Marc Antony's famous funeral oration employs some very persuasive elements. First of all, he puts the angry crowd at ease by claiming that he simply wants to bury Julius Caesar, not praise the fallen dictator. Also, by saying that he will neither speak ill of the assassins nor Caeser, Antony piques the further interest of his audience.
Of course, Antony's goal is to fire up the mob. He wants them to demand vengeance for the fallen leader of Rome. However, because he will not come right out and condemn the conspirators, he employs ironic repetition to do the job. By repeatedly calling Brutus and Cassius "honorable men" in a sarcastic and disingenuous way, he is implying that they are just the opposite. Furthermore, Brutus had just finished a speech calling Caesar overly ambitious. Antony counters by supplying examples of Caesar spurning ambition in favor of his people's love. He then, in a macabre show, points out the bloody holes in Caesar's mantle to show how these "honorable men" betrayed Caesar.
This all serves to convince the people that Brutus and Cassius are hypocrites who killed a beloved leader for self-serving reasons. He ends his speech by reading Caesar's will which is full of gifts for the people. Surely the self-serving and ambitious man that Brutus had described would not be so generous, Antony seems to imply. This fully convinces the crowd that Caesar's death was not justified and that vengeance must be had.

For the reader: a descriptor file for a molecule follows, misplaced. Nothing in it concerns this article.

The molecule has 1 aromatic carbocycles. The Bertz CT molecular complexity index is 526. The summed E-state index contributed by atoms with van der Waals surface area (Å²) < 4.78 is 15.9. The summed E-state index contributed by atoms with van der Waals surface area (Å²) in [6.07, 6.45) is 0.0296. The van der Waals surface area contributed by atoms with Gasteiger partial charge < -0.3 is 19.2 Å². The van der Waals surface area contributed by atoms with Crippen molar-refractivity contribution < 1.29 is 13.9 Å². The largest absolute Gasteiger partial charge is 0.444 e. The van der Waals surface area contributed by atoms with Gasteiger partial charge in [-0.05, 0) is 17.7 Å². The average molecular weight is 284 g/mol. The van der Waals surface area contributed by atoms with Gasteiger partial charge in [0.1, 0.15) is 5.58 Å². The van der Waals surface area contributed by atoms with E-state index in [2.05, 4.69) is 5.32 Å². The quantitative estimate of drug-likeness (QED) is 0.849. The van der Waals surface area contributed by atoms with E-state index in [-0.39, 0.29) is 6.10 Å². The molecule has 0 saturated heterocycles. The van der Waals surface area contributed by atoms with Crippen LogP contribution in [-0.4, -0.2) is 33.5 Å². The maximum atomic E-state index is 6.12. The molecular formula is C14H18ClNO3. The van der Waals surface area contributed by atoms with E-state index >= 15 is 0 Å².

Throughout his stirring oration, Antony seeks to connect himself to the common Roman. He says that he is no great speaker, just a Roman like the rest of them who loved Ceasar and was loved by him in return. This helps to make a powerful connection to the people. Through this he distances himself from the conspirators. He draws a line between those who stood to benefit by the dictator's love and generosity and those who killed him in a bloody betrayal.